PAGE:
Kyushu Banzuke Crystal Ball


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Like every tournament, Wacky Aki will have reshuffled the wrestlers’ ranks. The new banzuke for Kyushu won’t be announced until October 30, two weeks before the start of the basho on November 12. But if you want to get a good idea of where your favorite rikishi will end up being ranked, without having to wait a month, you’ve come to the right place. The banzuke forecast below should be accurate to within one or at most two ranks. There’s one real wildcard this time around, where the forecast might miss wildly, but we’ll get to that later in the post.

Upper San’yaku

Y1 Harumafuji Hakuho
Y2 Kisenosato Kakuryu
O1 Goeido Takayasu

As the only Yokozuna to start, finish, and win the tournament, Harumafuji takes over the top spot, switching places with Hakuho. The other three Yokozuna retain their rank order relative to each other. As the only Ozeki to finish Aki, as runner-up no less, Goeido takes over the O1e rank, switching places with Takayasu, who will be kadoban at Kyushu. And of course, we are down to two Ozeki: Terunofuji will drop to Sekiwake for Kyushu, with one chance to reclaim Ozeki status with double-digit wins. Whether or not he’ll be healthy enough to participate, much less get double-digit wins, is an open question; the same goes for Takayasu, who will need 8 wins to retain his rank.

Lower San’yaku

S1 Mitakeumi Yoshikaze
S2 Terunofuji
K Kotoshogiku Onosho

Mitakeumi and Yoshikaze both did just enough at Aki to retain their rank, each going 8-7. They will return as Sekiwake 1e and Sekiwake 1w, respectively. Terunofuji appears at the slightly unusual rank of S2e. Both Tamawashi (7-8) and Tochiozan (6-9) will vacate their Komusubi slots after failing to get their kachi-koshi. Among the higher-placed rank-and-filers, only Kotoshogiku and Onosho earned double-digit wins, and will take over the Komusubi slots.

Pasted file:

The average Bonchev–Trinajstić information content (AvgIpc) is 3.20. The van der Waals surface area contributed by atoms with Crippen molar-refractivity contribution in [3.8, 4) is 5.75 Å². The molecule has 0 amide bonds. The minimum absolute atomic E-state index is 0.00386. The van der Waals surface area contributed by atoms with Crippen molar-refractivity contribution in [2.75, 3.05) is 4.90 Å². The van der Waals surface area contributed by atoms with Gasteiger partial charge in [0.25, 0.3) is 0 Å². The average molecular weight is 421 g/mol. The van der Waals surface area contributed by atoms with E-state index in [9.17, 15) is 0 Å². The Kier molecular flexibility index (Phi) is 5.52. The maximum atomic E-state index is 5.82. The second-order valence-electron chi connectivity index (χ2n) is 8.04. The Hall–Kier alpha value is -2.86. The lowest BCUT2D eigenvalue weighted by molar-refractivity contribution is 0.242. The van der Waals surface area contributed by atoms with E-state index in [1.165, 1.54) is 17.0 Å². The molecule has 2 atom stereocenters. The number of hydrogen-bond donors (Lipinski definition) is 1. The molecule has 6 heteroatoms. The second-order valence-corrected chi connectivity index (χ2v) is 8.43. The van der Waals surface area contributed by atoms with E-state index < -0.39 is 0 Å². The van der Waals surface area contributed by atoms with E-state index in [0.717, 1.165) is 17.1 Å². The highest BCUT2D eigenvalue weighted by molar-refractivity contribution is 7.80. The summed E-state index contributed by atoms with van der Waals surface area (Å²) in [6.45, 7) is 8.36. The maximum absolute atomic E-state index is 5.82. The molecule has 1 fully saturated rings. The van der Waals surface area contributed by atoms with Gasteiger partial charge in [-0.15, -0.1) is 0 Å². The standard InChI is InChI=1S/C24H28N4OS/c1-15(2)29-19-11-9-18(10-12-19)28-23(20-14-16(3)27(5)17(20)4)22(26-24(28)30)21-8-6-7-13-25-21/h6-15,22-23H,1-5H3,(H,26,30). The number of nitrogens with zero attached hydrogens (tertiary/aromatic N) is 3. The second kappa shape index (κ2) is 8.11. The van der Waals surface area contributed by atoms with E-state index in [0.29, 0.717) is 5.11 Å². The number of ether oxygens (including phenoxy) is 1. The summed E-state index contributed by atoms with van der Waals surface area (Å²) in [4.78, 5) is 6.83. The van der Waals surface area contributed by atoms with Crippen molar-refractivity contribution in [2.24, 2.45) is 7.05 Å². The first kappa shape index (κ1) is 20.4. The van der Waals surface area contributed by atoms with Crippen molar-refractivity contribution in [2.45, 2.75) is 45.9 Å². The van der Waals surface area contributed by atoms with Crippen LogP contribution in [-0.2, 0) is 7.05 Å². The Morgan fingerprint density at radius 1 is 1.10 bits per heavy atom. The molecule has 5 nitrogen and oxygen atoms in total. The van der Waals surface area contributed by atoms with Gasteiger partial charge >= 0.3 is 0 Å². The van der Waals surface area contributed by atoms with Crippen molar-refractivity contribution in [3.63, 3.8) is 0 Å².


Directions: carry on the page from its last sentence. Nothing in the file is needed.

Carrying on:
Upper Maegashira

M1 Tamawashi Chiyotairyu
M2 Takakeisho Tochiozan
M3 Hokutofuji Shohozan
M4 Chiyonokuni Ichinojo
M5 Takarafuji Arawashi

This group is a mix of upper-ranked rikishi who are dropping in rank, but not very far (Tamawashi, Tochiozan, and Hokutofuji) and those in the upper half of the maegashira ranks with the strongest performances at Aki. Depending on the health and participation of the San’yaku ranks in Kyushu, some or all of this group will make up the joi. A case can easily be made for switching the positions of Hokutofuji and Shohozan.

Mid-Maegashira

M6 Chiyoshoma Daishomaru
M7 Tochinoshin Shodai
M8 Takanoiwa Chiyomaru
M9 Endo Ikioi
M10 Daieisho Kaisei
M11 Aoiyama Asanoyama

Twice as many kachi-koshi as make-koshi records in this group. Daishomaru, Endo, and Asanoyama make big jumps up the banzuke after earning double-digit wins at Aki. Conversely, the injured Tochinoshin and Aoiyama take big tumbles. This group also contains the underperforming Shodai and Ikioi. A case can be made for dropping Shodai (and, less likely, Tochinoshin) below Takanoiwa and Chiyomaru, and for dropping Ikioi below Daieisho and Kaisei.

Lower Maegashira

M12 Kagayaki Takekaze
M13 Okinoumi Aminishiki
M14 Kotoyuki Ura
M15 Nishikigi Myogiryu
M16 Daiamami

This group contains one of the worst performers at Aki, Kagayaki, as well as two rikishi who narrowly held on to their places in Makuuchi: Okinoumi and Nishikigi. It also contains the four rikishi who should be promoted from Juryo: top-division returnees Aminishiki, Kotoyuki and Myogiryu, as well as the amusingly named newcomer Daiamami Genki—may he live up to his family given name in his Makuuchi debut. These four take the places of rikishi demoted to Juryo: Ishiura, Tokushoryu, Yutakayama, and Sadanoumi.